A lot of people have heard or read that I’m regularly doing secret shopper or mystery worshiper visits to churches around the country. The question has been raised (and it’s a valid one): Do you need a secret shopper?
As someone who takes the mission to reach the lost and unfilled seriously, I think it’s a wise investment. It takes about a month for you to lose your new eyes, new ears and new nose. Things that you may have become used to or accepted, a secret shopper can spot on their initial visit.
I had a great Secret Shopper visit recently with a local church plant in the DFW area. I then had great meeting afterwards where I shared constructive and encouraging feedback with their senior pastor. I was reminded of how even young church plants can quickly lose their new eyes and start to miss things that are obvious to a newcomer like me.
Since our meeting, the pastor has emailed me saying that they’ve worked on several of the items I listed and are excited about their future. I’m also sending a friend out that is an audio specialist to help them with their sound issues.
In two weeks I’ll do another secret shopper visit at a mega-church in South Carolina. I’ve already begun my pre-assessment, as I take a thorough look at the church’s website and make some phone calls. This is a church that is seemingly doing well and has a large congregation in a regular city (not a metropolis), but they want to improve and tweak things and I applaud them for that.
I recently came across some good words on Mike Holmes’ blog that I’d like to share with you. He mentioned that a secret shopper or mystery worshipper can do a few things:
- Assess areas of strength and weakness.
- See what visitors see.
- Give objective appraisal.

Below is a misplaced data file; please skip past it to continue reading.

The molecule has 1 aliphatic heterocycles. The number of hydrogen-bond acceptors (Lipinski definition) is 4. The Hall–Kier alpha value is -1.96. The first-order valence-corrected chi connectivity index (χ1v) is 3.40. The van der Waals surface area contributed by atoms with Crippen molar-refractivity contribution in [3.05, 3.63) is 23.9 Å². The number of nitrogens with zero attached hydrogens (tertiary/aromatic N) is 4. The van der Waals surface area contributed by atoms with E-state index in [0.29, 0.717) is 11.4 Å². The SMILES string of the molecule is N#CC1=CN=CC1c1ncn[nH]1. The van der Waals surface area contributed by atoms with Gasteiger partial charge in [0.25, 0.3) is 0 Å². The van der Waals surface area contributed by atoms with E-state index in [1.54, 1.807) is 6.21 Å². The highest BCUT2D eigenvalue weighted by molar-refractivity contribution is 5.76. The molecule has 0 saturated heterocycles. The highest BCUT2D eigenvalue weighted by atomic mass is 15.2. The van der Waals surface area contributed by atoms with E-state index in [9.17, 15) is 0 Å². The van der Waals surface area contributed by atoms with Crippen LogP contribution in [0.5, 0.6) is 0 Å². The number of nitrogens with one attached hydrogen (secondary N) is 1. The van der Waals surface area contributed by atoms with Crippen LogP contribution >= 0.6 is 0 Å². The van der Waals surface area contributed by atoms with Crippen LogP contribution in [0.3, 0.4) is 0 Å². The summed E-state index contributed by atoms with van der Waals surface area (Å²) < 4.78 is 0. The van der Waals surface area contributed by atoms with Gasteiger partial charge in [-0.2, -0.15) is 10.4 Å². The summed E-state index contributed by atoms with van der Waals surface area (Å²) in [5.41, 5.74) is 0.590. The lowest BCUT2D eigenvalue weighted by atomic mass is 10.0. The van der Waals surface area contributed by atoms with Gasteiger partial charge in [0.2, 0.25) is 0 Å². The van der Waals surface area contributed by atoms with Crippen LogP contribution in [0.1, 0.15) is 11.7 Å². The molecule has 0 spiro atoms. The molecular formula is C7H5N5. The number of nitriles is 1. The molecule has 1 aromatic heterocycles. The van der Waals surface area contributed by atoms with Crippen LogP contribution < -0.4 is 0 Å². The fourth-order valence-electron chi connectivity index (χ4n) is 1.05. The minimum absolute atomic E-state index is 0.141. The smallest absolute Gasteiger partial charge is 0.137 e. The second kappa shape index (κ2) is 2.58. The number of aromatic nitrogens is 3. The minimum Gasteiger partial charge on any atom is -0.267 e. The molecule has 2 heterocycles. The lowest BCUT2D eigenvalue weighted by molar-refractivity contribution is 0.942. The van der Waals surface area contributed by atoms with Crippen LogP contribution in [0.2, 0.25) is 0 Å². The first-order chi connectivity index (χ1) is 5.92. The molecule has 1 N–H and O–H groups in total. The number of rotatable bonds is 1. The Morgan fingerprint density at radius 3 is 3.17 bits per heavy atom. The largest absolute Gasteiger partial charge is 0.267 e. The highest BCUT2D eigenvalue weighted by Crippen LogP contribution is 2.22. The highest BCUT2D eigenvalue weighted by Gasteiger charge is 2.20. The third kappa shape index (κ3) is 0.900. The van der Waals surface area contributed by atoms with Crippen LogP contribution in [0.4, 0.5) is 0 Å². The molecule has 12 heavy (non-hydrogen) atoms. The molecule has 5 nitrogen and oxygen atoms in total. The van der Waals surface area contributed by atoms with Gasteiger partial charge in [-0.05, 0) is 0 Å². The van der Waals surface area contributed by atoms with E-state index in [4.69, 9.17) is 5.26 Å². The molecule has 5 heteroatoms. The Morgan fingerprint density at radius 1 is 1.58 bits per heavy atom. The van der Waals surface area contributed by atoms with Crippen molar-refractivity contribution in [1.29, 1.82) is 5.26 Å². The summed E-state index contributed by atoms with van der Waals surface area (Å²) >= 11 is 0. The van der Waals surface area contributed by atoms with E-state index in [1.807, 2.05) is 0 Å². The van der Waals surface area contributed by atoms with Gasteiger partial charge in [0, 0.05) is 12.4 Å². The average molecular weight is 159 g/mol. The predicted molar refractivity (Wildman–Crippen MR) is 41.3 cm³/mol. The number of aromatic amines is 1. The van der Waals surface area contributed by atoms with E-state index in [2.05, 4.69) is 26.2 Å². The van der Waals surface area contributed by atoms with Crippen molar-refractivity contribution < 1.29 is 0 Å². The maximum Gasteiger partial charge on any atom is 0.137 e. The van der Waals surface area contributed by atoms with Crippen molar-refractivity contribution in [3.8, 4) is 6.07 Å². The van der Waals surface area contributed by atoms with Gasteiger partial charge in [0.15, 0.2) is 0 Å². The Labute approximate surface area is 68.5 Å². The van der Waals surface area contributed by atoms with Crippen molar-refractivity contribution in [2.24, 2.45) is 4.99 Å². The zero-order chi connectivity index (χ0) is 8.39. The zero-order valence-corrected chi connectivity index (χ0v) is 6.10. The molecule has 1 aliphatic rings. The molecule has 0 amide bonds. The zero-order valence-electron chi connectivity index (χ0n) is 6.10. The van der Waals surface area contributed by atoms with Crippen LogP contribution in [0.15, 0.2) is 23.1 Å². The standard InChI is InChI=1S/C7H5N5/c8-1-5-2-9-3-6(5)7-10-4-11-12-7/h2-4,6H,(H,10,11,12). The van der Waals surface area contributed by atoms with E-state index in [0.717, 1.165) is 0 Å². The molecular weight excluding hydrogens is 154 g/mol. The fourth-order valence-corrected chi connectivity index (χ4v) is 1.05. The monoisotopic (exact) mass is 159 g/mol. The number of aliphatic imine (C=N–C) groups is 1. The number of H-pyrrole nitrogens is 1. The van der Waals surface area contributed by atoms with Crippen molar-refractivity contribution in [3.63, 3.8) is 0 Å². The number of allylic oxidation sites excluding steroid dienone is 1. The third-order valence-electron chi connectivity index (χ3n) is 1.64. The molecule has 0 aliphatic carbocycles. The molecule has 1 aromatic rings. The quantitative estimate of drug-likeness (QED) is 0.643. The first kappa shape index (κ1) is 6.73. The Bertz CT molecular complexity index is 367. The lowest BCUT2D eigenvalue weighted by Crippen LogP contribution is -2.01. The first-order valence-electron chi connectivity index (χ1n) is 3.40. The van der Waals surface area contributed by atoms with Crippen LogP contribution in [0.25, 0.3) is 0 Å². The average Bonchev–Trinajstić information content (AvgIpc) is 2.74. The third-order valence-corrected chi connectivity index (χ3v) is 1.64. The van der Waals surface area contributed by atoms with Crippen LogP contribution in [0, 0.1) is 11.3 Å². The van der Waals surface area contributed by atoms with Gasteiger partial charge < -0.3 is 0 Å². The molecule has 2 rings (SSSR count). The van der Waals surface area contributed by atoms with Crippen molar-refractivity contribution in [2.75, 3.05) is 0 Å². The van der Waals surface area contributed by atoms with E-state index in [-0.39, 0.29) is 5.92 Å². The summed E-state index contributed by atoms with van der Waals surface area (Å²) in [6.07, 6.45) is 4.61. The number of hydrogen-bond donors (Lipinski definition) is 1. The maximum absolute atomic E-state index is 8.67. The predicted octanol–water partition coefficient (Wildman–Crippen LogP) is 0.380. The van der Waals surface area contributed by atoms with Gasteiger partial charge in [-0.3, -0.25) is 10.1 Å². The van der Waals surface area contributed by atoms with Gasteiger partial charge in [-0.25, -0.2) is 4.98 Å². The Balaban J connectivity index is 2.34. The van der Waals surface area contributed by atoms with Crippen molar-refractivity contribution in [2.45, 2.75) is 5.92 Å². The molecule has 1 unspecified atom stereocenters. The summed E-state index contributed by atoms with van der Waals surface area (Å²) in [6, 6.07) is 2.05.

He also shares the story of his experiment as a secret shopper, which is convicting and inspiring. He goes on to share signs you need a secret shopper or mystery worshipper:
- Visitors who don’t return
- Decreased attendance
- Lack of influence in the surrounding community
I would add an eye for excellence and an attempt to be better at your “main thing” (Sunday) – as Nancy Beach shares in her book “An Hour on Sunday“. It’s always healthy to look at your Sunday morning experience through the eyes of a newcomer and especially the eyes of a lost person. You may get only one chance to make a positive impression on them.
When you bring a guest to church, you instantly become sensitive to your surroundings – the people, the seats, the ushers, the greeters, the kids check-in, the sermon, the music, etc. You want everything to be perfect for your visiting friend (especially if they are not a Believer). A mystery worshiper can spot these crucial areas out for you, before your lost friend does. It’s an investment, but I think a wise one.
Mike also cites an article in the Wall Street Journal on secret shoppers and I think it’s worth a read. As the article states: “Department stores hire mystery shoppers. Restaurant chains bring in undercover diners to rate their food and service.” Isn’t what we do on Sundays as Church leaders more important than department stores and restaurants? Seriously, isn’t it???
— Greg Atkinson